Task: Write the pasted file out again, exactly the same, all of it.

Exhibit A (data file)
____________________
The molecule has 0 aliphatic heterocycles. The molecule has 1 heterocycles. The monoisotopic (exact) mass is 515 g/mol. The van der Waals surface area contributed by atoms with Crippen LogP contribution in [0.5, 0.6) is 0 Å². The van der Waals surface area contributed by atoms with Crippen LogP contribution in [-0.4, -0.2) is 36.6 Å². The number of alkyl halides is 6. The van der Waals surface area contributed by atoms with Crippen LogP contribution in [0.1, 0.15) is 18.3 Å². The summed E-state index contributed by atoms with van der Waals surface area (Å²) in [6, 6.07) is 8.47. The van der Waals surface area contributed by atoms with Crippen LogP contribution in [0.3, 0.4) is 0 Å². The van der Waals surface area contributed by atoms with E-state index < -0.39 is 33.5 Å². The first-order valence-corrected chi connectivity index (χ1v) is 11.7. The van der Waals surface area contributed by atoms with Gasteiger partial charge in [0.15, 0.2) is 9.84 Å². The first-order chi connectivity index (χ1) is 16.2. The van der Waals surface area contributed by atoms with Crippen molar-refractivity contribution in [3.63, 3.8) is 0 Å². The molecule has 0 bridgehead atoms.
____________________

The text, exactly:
The molecule has 0 aliphatic heterocycles. The molecule has 1 heterocycles. The monoisotopic (exact) mass is 515 g/mol. The van der Waals surface area contributed by atoms with Crippen LogP contribution in [0.5, 0.6) is 0 Å². The van der Waals surface area contributed by atoms with Crippen LogP contribution in [-0.4, -0.2) is 36.6 Å². The number of alkyl halides is 6. The van der Waals surface area contributed by atoms with Crippen LogP contribution in [0.1, 0.15) is 18.3 Å². The summed E-state index contributed by atoms with van der Waals surface area (Å²) in [6, 6.07) is 8.47. The van der Waals surface area contributed by atoms with Crippen LogP contribution in [0.3, 0.4) is 0 Å². The van der Waals surface area contributed by atoms with E-state index < -0.39 is 33.5 Å². The first-order valence-corrected chi connectivity index (χ1v) is 11.7. The van der Waals surface area contributed by atoms with Gasteiger partial charge in [0.15, 0.2) is 9.84 Å². The first-order chi connectivity index (χ1) is 16.2. The van der Waals surface area contributed by atoms with Crippen molar-refractivity contribution in [3.63, 3.8) is 0 Å². The molecule has 0 bridgehead atoms.